Colombia’s President Ivan Duque has ignored calls to share power with the center right and added another ally of his political patron to his cabinet.
Instead, the president appointed Claudia Blum in charge of the Foreign Ministry.
Duque sticks to loyal plutocrats
Since taking office in August last year, Duque has refused to share power with politicians from outside his minority coalition of conservative and far-right parties.
This political strategy has widely been considered a disaster as the government was unable to push legislation through congress.
The resignation of Defense Minister Guillermo Botero last week, and growing opposition to Duque’s policies in Congress provided an opportunity to change this strategy and strengthen ties to the center right voting bloc. The president decided differently.
Blum has always been loyal to Duque’s political patron, former President Alvaro Uribe, and is a member of the same Cali elite as outgoing Foreign Minister Carlos Holmes Trujillo, who replaced Botero as the head of Defense.
Uribe appointed the incoming foreign minister Colombia’s ambassador to the United Nations in 2006.
Blum and her husband, the CEO of Colombia’s biggest pharmaceutical company were among the biggest private donors to Duque’s 2018 presidential campaign.
No sharing of power amid paralyzing opposition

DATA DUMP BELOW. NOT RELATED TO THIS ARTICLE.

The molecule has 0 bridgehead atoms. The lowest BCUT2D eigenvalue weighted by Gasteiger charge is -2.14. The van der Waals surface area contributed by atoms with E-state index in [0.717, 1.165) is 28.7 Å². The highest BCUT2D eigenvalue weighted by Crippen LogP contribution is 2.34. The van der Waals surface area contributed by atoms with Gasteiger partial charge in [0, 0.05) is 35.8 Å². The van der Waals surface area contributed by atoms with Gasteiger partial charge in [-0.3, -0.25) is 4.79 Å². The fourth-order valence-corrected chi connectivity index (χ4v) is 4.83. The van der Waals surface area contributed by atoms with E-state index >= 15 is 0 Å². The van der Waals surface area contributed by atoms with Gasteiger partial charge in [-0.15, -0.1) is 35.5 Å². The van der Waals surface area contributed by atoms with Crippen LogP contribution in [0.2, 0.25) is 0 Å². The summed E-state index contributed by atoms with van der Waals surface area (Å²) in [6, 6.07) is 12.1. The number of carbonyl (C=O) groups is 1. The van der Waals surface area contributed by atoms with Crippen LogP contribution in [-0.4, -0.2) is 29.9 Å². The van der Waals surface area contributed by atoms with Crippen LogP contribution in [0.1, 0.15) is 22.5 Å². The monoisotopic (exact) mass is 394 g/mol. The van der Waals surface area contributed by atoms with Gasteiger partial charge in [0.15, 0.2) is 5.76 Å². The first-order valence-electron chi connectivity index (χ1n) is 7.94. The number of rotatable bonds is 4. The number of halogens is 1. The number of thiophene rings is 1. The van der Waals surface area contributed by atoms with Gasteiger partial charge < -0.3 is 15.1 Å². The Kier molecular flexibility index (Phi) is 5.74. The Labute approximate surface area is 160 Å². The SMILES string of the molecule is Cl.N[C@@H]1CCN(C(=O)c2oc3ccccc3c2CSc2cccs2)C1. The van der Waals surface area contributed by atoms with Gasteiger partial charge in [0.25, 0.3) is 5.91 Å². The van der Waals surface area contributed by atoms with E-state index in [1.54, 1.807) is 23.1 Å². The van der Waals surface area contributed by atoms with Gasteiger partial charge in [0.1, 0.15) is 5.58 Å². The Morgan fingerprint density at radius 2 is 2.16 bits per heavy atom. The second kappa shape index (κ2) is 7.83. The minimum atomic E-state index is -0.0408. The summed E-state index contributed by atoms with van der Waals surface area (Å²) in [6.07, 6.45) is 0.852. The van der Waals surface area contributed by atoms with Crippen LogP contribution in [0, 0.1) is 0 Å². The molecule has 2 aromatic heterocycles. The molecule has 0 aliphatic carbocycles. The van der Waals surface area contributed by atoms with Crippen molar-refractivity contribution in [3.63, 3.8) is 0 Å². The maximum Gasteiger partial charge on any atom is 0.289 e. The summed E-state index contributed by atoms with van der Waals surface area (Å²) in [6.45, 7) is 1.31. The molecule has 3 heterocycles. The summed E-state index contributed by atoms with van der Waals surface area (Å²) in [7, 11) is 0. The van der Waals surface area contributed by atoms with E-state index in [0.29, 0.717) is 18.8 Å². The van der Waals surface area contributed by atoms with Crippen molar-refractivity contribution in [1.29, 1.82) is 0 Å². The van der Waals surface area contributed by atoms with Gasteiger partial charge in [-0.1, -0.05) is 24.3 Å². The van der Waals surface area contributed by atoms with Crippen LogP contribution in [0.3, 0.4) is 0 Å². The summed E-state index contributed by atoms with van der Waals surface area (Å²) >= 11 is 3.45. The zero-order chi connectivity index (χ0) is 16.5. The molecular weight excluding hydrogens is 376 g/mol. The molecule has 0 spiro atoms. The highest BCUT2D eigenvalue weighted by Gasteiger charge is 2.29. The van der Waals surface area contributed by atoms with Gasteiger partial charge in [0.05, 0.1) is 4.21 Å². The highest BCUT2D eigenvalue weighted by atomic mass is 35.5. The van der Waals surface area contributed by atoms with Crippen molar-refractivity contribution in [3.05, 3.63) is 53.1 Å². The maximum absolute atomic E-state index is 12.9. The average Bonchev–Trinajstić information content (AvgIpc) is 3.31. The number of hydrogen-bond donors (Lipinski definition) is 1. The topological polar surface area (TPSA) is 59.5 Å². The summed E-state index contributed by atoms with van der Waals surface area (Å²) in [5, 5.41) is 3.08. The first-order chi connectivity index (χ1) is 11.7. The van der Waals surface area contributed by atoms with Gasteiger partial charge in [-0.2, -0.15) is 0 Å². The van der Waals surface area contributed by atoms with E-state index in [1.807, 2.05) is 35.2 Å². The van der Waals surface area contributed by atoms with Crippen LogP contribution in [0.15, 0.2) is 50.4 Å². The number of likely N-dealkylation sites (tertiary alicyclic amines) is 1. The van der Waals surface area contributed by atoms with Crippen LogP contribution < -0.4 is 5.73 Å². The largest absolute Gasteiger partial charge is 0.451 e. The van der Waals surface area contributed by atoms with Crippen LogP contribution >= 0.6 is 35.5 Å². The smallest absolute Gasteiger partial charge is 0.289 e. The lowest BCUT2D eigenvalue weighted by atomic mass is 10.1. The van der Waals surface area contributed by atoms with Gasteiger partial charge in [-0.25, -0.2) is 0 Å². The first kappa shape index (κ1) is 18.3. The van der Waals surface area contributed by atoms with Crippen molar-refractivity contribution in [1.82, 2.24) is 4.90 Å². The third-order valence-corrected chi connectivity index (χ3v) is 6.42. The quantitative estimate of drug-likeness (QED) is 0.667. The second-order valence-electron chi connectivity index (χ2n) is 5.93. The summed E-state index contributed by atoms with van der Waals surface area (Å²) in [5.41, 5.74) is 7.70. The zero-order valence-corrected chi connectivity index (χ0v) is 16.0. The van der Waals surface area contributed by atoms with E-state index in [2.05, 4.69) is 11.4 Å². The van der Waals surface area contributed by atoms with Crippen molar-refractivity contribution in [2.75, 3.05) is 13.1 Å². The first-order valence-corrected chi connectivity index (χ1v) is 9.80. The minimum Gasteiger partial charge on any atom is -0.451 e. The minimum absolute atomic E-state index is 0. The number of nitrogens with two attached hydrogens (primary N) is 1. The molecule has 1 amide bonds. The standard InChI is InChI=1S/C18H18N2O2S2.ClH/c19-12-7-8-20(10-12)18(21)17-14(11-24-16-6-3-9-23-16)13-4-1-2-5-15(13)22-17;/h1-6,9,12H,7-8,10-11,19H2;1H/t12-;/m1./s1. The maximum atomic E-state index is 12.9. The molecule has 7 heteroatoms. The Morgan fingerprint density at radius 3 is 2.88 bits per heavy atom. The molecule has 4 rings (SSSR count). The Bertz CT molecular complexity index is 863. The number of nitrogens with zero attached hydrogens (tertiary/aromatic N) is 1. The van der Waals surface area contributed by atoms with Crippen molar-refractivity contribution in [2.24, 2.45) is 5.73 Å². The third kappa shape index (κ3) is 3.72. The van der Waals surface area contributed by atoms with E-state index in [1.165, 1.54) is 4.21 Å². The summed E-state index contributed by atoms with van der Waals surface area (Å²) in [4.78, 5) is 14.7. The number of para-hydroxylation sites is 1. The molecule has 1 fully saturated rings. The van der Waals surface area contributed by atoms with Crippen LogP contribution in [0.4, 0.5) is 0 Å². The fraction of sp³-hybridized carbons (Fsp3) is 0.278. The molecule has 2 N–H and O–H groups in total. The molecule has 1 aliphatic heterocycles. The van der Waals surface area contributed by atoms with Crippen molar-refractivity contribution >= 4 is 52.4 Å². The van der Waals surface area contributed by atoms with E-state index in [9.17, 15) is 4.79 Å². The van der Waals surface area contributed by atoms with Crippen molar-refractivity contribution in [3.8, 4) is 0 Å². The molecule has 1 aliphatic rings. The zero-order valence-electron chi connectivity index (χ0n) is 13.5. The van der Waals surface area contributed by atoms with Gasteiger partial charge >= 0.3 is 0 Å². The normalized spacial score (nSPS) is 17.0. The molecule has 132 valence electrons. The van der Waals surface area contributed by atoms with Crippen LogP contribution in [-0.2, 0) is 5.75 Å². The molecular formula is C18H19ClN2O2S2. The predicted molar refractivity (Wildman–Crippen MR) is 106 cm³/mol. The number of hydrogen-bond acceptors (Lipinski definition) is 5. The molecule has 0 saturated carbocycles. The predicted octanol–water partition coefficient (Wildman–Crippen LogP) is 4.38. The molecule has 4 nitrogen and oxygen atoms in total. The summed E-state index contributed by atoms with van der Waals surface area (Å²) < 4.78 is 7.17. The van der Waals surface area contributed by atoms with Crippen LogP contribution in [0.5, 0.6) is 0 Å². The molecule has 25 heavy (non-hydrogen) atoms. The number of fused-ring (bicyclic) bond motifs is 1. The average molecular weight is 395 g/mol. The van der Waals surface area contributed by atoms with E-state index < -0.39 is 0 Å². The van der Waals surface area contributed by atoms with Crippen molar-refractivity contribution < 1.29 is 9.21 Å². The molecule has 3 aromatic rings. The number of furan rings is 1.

The appointment of Blum comes amid major turmoil both domestically and internationally.
Duque’s unpopular policies and his resistance to the peace process agreed by his predecessor Juan Manuel Santos with demobilized FARC guerrillas have destroyed public support and created tensions with the international community.
The president’s far-right Democratic Center party received a beating in local elections last month and Duque is visibly fearful of anti-government protests planned for next week.
Trujillo’s hardly diplomatic tenure as foreign minister have escalated tensions with the international community and the United Nations in particular.
Blum, who spent the past few years working at the Inter-American Dialogue in Washington DC, may be more equipped to maintain more cordial relations abroad.
However, Duque’s refusal to share power with parties from outside his minority coalition, is likely to change nothing about his inability to effectively govern.